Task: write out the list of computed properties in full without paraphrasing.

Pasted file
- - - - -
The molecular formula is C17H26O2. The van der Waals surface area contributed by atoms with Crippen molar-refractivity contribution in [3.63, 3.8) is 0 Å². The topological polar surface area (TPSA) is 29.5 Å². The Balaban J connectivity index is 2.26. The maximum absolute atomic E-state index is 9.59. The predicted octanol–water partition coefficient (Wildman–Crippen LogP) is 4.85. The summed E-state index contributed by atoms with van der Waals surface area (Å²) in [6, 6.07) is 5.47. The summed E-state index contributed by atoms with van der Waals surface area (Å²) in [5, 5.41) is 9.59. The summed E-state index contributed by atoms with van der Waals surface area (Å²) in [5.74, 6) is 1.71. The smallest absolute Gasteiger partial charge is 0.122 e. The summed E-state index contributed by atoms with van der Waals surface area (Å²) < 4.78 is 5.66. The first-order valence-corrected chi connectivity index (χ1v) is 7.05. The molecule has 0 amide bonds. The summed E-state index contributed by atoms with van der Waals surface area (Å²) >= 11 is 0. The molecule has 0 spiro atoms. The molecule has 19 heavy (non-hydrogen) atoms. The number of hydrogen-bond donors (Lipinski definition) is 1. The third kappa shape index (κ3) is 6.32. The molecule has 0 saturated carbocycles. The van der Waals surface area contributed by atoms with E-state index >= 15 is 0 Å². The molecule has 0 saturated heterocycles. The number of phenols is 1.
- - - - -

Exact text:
The molecular formula is C17H26O2. The van der Waals surface area contributed by atoms with Crippen molar-refractivity contribution in [3.63, 3.8) is 0 Å². The topological polar surface area (TPSA) is 29.5 Å². The Balaban J connectivity index is 2.26. The maximum absolute atomic E-state index is 9.59. The predicted octanol–water partition coefficient (Wildman–Crippen LogP) is 4.85. The summed E-state index contributed by atoms with van der Waals surface area (Å²) in [6, 6.07) is 5.47. The summed E-state index contributed by atoms with van der Waals surface area (Å²) in [5, 5.41) is 9.59. The summed E-state index contributed by atoms with van der Waals surface area (Å²) in [5.74, 6) is 1.71. The smallest absolute Gasteiger partial charge is 0.122 e. The summed E-state index contributed by atoms with van der Waals surface area (Å²) < 4.78 is 5.66. The first-order valence-corrected chi connectivity index (χ1v) is 7.05. The molecule has 0 amide bonds. The summed E-state index contributed by atoms with van der Waals surface area (Å²) >= 11 is 0. The molecule has 0 spiro atoms. The molecule has 19 heavy (non-hydrogen) atoms. The number of hydrogen-bond donors (Lipinski definition) is 1. The third kappa shape index (κ3) is 6.32. The molecule has 0 saturated carbocycles. The van der Waals surface area contributed by atoms with E-state index >= 15 is 0 Å². The molecule has 0 saturated heterocycles. The number of phenols is 1.